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   Table of Contents - Current issue
July-December 2021
Volume 7 | Issue 2
Page Nos. 77-150

Online since Wednesday, January 12, 2022

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Prescription errors: How to overcome? p. 77
Sai Krishna Puli
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Newer addictions in children and adolescents p. 79
Rama Subba Reddy
New forms of digital/social media include Applications (Apps), Multiplayer Video Games, YouTube Videos, Or Video Blogs (Vlogs), WhatsApp, Twitter, Snapchat, Instagram, Telegram. Research evidence suggests that these newer media offer both benefits and risks to the health of children and teenagers. In a survey done on parents by family foundation in 2011, 52% of children 0–8 years of age had access to a mobile device (although only 38% had ever used once). By 2013, this access had increased to 75% between 0 and 8-year olds. In addiction cycle, there are three stages: Binge/intoxication, Withdrawal/negative affect, Preoccupation/anticipation. Majority of us spend much of our time online, especially now during the era of COVID-19 to stay connected to others and keep ourselves entertained during social distancing. As with most disorders, there is not always a clear cause of Internet addiction. However, there are likely multiple factors that contribute to the development of this disorder, some of which are rooted in nature and others that are rooted in nurture. Other newer addictions are pathological gambling, internet gaming disorder, online porn addiction, online shopping addiction, social networking addiction causes biological as well as psychological problems. Manage screen use, Meaningful screen use, Model healthy screen use, Monitor for problematic screen use at any age. To promote health and wellness in children and adolescents maintain adequate physical activity, healthy nutrition, good sleep hygiene, and a nurturing social environment.
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Neurobiological correlates of burnout p. 87
Durva Balkrishna Sail, Avinash De Sousa
Introduction: Maslach defined burnout syndrome first time as a syndrome involving (i) exhaustion, (ii) “depersonalization” – lack of empathy for or detachment from service recipients, and (iii) a reduced sense of professional accomplishment. Burnout leads to changes in autonomic system, immune and endocrine system. The aim of this paper was therefore to provide an overview of the literature on clinically significant burnout and their potential neurobiological and physiological correlates. Methods: All English articles published between till October 2021 were searched in PubMed, Science-Direct, Medline, GoogleScholar, using the keywords, burnout, hypothalamic-pituitary-adrenal-axis, cortisol, stress, neurobiology, neurogenesis, BDNF, immune, biological, sympathetic, parasympathetic, autonomic nervous system, endocrine, metabolic, cognition, sleep, and neuroimaging in various combinations. The full text of relevant articles was obtained and their reference lists were reviewed for additional studies. Results: Burnout leads to alteration in autonomic, endocrine and immune system marked by deranged levels of various hormones and immune markers. It is also reflected as neuroimaging changes in various brain structures and may manifest as cognitive changes. Accelerated aging, increased risk of cardiovascular diseases and type II diabetes mellitus, increased allosteric load are some other manifestations of burnout that needs clinical attention. Conclusion: Future research with more homogeneous clinical samples, prospective experimental designs and challenge tests will help to delineating the underlying biological mechanisms of burnout. This will help to point to potential treatment targets.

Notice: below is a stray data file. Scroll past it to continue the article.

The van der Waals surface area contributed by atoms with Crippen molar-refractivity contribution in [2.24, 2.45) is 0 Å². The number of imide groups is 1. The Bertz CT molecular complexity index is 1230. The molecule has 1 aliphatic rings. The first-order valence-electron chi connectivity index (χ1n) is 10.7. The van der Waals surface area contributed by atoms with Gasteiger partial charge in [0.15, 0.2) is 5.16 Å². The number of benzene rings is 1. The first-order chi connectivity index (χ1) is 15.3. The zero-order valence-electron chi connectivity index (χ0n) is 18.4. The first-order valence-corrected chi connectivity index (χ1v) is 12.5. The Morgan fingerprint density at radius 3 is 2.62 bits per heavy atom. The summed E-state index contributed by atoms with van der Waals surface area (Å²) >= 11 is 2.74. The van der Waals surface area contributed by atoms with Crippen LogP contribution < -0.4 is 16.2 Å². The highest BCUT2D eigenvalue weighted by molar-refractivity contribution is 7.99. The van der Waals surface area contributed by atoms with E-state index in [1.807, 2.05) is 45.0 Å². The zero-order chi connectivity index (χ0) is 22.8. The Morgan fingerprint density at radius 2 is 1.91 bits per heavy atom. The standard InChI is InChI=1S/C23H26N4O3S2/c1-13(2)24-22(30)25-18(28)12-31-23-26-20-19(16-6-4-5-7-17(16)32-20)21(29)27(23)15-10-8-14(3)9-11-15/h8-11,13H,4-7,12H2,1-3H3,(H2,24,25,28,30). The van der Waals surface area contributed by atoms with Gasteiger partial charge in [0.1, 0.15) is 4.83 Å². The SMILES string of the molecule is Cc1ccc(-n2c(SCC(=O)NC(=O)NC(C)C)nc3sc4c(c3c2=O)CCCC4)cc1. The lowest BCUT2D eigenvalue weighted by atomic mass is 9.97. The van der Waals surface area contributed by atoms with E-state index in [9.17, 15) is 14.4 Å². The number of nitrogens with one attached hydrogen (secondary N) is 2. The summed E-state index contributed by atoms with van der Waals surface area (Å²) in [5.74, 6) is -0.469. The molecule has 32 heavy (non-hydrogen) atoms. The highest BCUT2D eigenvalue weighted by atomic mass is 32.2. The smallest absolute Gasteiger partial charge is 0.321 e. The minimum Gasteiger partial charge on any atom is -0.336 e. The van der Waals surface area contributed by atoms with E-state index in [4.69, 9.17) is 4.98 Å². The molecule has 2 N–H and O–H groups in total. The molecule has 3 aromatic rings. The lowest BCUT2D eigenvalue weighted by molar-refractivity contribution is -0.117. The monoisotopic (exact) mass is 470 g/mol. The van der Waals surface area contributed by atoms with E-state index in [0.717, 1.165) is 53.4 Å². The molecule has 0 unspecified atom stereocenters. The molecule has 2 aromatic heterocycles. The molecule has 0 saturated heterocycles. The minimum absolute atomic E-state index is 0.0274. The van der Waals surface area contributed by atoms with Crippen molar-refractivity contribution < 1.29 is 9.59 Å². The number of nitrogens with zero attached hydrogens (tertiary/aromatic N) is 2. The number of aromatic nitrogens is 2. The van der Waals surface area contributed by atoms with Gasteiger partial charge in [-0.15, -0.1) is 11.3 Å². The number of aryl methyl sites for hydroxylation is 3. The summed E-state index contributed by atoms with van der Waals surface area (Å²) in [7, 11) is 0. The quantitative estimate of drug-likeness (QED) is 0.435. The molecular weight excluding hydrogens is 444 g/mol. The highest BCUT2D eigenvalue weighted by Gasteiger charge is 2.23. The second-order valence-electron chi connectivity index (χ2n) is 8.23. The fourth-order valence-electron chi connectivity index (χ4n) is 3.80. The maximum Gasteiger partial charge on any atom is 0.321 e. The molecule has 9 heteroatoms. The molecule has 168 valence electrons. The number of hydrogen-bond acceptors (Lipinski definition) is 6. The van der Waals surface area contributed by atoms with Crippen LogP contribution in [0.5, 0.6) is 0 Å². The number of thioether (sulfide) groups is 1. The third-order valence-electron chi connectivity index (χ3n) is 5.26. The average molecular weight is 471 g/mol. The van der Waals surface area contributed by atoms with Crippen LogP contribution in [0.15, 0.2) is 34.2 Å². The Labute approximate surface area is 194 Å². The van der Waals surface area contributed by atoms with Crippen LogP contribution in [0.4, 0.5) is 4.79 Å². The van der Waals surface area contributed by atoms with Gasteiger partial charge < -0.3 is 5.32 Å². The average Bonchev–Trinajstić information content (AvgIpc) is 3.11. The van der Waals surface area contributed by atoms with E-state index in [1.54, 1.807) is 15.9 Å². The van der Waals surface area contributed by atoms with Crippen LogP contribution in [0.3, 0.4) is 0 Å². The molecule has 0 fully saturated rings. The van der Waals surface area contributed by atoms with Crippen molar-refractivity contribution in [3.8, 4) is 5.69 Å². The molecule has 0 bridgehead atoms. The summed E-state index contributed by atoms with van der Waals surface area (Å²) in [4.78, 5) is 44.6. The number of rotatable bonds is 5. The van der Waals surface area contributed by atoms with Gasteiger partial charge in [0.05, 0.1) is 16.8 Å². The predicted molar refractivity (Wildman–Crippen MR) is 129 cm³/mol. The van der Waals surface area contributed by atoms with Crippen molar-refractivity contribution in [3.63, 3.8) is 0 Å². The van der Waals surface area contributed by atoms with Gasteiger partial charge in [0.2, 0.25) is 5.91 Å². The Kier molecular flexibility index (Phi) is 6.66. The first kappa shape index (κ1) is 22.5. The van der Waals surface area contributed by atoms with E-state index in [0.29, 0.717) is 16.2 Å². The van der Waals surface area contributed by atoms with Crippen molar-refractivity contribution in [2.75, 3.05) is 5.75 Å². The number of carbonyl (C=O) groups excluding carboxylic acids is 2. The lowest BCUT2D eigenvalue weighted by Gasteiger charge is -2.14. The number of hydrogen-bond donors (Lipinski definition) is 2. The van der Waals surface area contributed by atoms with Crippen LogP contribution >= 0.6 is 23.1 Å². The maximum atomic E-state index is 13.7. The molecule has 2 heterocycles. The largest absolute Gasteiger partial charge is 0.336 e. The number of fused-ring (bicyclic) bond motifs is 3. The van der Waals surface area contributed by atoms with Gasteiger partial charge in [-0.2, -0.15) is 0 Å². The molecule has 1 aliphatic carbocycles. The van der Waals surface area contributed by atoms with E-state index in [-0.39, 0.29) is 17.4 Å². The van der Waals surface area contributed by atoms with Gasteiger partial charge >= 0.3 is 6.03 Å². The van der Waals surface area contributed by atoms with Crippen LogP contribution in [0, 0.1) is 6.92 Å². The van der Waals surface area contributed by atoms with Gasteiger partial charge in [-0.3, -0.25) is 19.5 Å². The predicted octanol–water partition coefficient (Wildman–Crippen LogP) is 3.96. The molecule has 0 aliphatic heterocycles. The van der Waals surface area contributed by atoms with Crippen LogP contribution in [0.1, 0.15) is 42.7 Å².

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Prevalence and profile of adult attention deficit hyperactive disorder in alcohol use disorder: An explorative study p. 94
Naveen Kumar Dhagudu, Mayurnath Reddy, Omesh Kumar
Objectives: To assess the prevalence of adult attention deficit hyperactive disorder (ADHD) in alcohol use disorder. To explore the attitude towards treatment of ADHD comorbidity among the people with alcohol use disorders. To explore the clinical profile of comorbid adult ADHD in alcohol use disorder. Background: Adult attention deficit hyperactive disorder (ADHD) often under-diagnosed and under-treated among the people with alcohol use disorder (AUD). This current study was intended to assess the prevalence of adult ADHD in treatment-seeking patients with AUDs and its clinical predictors' profile and to explore the attitude of the individuals with adult ADHD toward its treatment. Methodology: This was a cross-sectional study conducted in 200 consecutive treatment-seeking in and outpatient subjects with AUD. Participants were assessed their sociodemographic and clinical predictor profile details along with, questionnaires such as Maudsley Addiction Profile, Mini International Neuropsychiatric Interview 5.0, adult ADHD Rating Scale, and Clinical Institute of Alcohol Withdrawal-Ar Scale. Those positive for adult ADHD (ADHD+) were compared with those negative (ADHD−) on various clinical variables. Furthermore, the attitude toward treatment for ADHD among the ADHD+ subjects was assessed. Results: Thirty-six participants (18%) screened positive and confirmed for adult ADHD. Less than one-fourth (n = 6, 16.7%) of participants were willing for any treatment, and majority (n = 16, 50%) were not sure to get the same. Participants with adult ADHD in AUD presented with earlier age of onset of alcohol use, more severity of alcohol use profile, and more. Conclusions: About 18% prevalence of adult ADHD in treatment-seeking AUD highlighting the importance of its recognition. Furthermore, there is utmost need to sensitize about the treatment modalities for ADHD in participants with AUD to reduce the adverse outcomes of the same.